Man, that hurts! I was thinking after a person blasted my reputation by sending out letters to every person in her current and former Bible studies. This lady’s Bible study leader and I had come to an impasse on a doctrinal/practical living disagreement. She was sorely disappointed that I did not take her side in judging some others who did not share her views.
Imagine my surprise when the controversy was played out in her five-page letter slandering my position and painting me as a heretic! It was not enough for her to express her displeasure with me, the senior pastor, by leaving the church. It was not enough to write a note to our elders asking for them to weigh my position. She had to leave in a scorched-earth approach.
Immediately, I took the copy smuggled to me from one of the former Bible study members and began to pen my defense. I would dismantle her arguments and set the record straight!
When I presented my defense to the elders, they did not react as I had expected. “You cannot send that out,” they declared. I was wounded. This woman had trashed my reputation and I could not defend myself?!
There was no point, they explained. The letter recipients had known me for over a decade. They would judge me by the character demonstrated over this time and the soundness of my teaching and preaching, not by one letter. To respond would spark a never-ending tit for tat that would degenerate like two siblings in the back seat of a car — “He touched me!” Did not!” “Did so!” ad infinitum.
My elders proved right and bore out the truth of John Wooden’s statement,  “Be more concerned about your character than about your reputation, because your character is about what you really are, while reputation is merely what others think you are.”
These are hard lessons to learn and at times hard to teach to our children. We strongly hope that they learn that character counts more than credentials. But then we need to put more emphasis on when they demonstrate good character than on the times when a grade is less than the best. We have to focus on the child’s conduct more than on his/her report card.
According to Hebrews 12, training characters is like doing physical therapy: No discipline seems pleasant at the time, but painful. Later on, however, it produces a harvest of righteousness and peace for those who have been trained by it. Therefore, strengthen your feeble arms and weak knees. ‘Make level paths for your feet,’ so that the lame may not be disabled, but rather healed.”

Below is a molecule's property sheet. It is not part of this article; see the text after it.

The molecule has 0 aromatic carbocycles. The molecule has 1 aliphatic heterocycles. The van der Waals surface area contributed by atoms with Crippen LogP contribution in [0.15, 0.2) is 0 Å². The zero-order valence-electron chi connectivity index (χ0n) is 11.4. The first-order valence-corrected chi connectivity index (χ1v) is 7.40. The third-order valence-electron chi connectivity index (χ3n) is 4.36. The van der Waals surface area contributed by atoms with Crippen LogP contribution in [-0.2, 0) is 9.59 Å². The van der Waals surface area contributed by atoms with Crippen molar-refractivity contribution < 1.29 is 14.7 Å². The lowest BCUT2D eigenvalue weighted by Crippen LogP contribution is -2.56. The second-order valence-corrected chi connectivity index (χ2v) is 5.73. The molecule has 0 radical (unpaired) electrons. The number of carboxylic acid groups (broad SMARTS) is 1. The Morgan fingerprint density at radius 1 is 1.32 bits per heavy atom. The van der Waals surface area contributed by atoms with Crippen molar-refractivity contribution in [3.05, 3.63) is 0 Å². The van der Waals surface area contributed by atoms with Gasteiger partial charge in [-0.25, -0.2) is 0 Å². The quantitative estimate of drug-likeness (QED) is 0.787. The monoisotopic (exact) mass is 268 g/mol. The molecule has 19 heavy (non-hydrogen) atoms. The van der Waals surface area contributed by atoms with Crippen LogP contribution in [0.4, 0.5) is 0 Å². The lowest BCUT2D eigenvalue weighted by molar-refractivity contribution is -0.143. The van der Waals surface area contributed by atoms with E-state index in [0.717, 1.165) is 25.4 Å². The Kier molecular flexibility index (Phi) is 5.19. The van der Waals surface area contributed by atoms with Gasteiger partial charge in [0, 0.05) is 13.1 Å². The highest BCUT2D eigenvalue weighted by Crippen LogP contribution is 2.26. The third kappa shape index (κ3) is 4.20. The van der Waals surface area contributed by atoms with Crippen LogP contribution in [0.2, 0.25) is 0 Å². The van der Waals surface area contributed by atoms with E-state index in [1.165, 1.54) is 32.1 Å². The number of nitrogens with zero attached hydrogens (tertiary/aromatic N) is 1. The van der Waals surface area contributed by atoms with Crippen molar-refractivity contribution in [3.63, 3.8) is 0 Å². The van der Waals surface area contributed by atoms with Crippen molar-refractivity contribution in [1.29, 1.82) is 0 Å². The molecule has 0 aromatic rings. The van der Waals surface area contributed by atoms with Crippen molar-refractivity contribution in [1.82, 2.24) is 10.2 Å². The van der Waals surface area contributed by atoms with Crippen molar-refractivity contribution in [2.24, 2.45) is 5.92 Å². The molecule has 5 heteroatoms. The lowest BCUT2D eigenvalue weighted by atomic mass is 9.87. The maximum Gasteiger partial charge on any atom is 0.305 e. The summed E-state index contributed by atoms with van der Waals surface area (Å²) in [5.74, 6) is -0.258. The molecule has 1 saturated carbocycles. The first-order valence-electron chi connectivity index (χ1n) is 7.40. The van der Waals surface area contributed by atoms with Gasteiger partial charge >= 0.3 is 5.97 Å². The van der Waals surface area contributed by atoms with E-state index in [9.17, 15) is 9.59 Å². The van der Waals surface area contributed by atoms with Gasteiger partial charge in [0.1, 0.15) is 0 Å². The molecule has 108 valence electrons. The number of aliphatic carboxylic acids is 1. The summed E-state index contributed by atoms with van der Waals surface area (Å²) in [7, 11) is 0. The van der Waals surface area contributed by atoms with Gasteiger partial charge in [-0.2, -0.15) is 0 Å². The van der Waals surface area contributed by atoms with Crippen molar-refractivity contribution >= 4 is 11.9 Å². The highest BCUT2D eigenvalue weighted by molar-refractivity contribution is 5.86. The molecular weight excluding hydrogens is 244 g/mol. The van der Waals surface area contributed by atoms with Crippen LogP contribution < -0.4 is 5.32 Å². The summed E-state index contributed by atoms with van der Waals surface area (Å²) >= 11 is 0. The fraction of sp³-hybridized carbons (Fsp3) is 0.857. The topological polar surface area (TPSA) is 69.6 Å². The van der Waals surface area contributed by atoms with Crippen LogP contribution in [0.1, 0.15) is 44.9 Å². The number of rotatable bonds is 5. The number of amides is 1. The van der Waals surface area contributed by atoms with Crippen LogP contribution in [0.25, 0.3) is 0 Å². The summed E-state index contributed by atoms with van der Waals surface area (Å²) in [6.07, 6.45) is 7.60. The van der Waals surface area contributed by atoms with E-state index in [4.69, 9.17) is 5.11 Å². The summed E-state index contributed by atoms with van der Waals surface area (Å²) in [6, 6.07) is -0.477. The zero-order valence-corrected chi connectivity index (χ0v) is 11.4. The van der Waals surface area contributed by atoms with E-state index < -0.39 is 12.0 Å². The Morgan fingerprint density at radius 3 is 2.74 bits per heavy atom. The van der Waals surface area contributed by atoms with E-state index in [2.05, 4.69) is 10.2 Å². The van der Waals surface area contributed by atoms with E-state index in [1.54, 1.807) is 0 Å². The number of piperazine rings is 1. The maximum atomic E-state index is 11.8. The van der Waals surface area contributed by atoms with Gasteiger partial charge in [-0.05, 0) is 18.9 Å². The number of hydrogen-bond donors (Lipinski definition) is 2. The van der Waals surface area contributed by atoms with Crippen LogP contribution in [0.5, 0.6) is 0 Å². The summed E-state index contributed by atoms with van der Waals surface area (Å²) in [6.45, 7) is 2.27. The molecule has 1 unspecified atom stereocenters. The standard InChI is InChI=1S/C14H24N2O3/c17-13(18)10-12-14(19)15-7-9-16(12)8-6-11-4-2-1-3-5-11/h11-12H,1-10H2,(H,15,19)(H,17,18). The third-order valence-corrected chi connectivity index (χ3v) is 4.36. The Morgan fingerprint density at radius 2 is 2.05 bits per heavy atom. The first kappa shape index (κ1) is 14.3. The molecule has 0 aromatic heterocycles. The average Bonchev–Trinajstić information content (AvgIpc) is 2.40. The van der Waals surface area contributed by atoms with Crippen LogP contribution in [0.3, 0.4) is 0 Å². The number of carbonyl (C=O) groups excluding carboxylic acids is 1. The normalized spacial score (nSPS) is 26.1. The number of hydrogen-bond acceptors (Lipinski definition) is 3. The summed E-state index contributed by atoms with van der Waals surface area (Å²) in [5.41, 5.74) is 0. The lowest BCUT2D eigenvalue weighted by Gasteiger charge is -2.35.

This verse reminds me of my slow recovery from a broken leg when I was 13 years old. After I screamed in pain and hobbled back to the exam room table, the doctor said, “Yep, that’s what I thought would happen. You will probably always walk with a limp.” 
 
Offended by this news, I retorted, “What are you talking about? I am only 13 years old!” He calmly responded, “I could tell you what to do to be healed, but you won’t listen to me, so you will probably always walk with a limp.” His reverse psychology worked and I was all ears.
 
I painstakingly followed his directions that included staying on crutches and keeping my toe pointed straight as I mimicked the movement of walking on my foot properly. It was slow going and, as the verse up above points out, painful. But step by step, using the crutches and then a cane (lovely look for a 13-year-old kid), my leg fully recovered, the atrophied limb swelled back to life, and I was as good as new. 
 
Rebuilding character and character training are like that. We need to slow our children down as we walk them through the process of thinking through decisions so that they are doing what pleases the Lord and brings Him glory. We have to be patient trainers that firmly guide them to do what is right, not what is easy nor what feels good. 
 
Character counts more than credentials.  In the long run, this is what saved the day for me. I had to live and learn the words of Proverbs 19:11, “Good sense makes one slow to anger, and it is his glory to overlook an offense.”
Of course, many things we are trying to teach our children are better caught than taught. How do we respond when our reputation is sullied? Do we model the character we want to see our children develop? I know that if I had not heeded the words of my elders, if I had proceeded to rant and rave at home and seek my revenge through slandering my accuser, I would have failed my kids and who knows if they would have learned to let slights go by?
I have been crucified with Christ and I no longer live. The life I now live in this body, I live by faith in the One who loved me and gave His life for me. Let’s live dead; dead to self, dead to insults, dead to pettiness, but alive to Christ! Christopher
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